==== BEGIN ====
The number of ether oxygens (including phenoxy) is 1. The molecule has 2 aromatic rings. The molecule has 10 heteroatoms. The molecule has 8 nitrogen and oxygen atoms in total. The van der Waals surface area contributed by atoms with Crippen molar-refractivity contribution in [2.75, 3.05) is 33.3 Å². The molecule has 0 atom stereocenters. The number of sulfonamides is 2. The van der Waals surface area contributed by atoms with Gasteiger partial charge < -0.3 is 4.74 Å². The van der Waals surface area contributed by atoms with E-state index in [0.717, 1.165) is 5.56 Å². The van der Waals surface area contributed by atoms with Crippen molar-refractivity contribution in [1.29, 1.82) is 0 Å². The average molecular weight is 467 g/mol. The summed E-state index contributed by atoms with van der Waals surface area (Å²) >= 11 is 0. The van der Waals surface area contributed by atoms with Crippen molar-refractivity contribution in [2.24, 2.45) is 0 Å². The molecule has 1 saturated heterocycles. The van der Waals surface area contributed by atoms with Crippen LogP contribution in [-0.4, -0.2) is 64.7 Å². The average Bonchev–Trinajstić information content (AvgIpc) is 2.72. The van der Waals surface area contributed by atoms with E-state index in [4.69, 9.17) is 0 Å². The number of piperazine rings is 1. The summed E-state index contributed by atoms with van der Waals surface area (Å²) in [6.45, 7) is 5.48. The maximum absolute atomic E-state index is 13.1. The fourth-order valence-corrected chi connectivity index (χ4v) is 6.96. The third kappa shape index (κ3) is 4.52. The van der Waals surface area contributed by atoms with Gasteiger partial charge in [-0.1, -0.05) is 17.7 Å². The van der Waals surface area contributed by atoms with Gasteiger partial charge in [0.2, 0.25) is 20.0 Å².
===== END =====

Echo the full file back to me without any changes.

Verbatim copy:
The number of ether oxygens (including phenoxy) is 1. The molecule has 2 aromatic rings. The molecule has 10 heteroatoms. The molecule has 8 nitrogen and oxygen atoms in total. The van der Waals surface area contributed by atoms with Crippen molar-refractivity contribution in [2.75, 3.05) is 33.3 Å². The molecule has 0 atom stereocenters. The number of sulfonamides is 2. The van der Waals surface area contributed by atoms with Gasteiger partial charge < -0.3 is 4.74 Å². The van der Waals surface area contributed by atoms with E-state index in [0.717, 1.165) is 5.56 Å². The van der Waals surface area contributed by atoms with Crippen molar-refractivity contribution in [1.29, 1.82) is 0 Å². The average molecular weight is 467 g/mol. The summed E-state index contributed by atoms with van der Waals surface area (Å²) >= 11 is 0. The van der Waals surface area contributed by atoms with Crippen molar-refractivity contribution in [2.24, 2.45) is 0 Å². The molecule has 1 saturated heterocycles. The van der Waals surface area contributed by atoms with Crippen LogP contribution in [-0.4, -0.2) is 64.7 Å². The average Bonchev–Trinajstić information content (AvgIpc) is 2.72. The van der Waals surface area contributed by atoms with E-state index in [4.69, 9.17) is 0 Å². The number of piperazine rings is 1. The summed E-state index contributed by atoms with van der Waals surface area (Å²) in [6.45, 7) is 5.48. The maximum absolute atomic E-state index is 13.1. The fourth-order valence-corrected chi connectivity index (χ4v) is 6.96. The third kappa shape index (κ3) is 4.52. The van der Waals surface area contributed by atoms with Gasteiger partial charge in [-0.1, -0.05) is 17.7 Å². The van der Waals surface area contributed by atoms with Gasteiger partial charge in [0.2, 0.25) is 20.0 Å².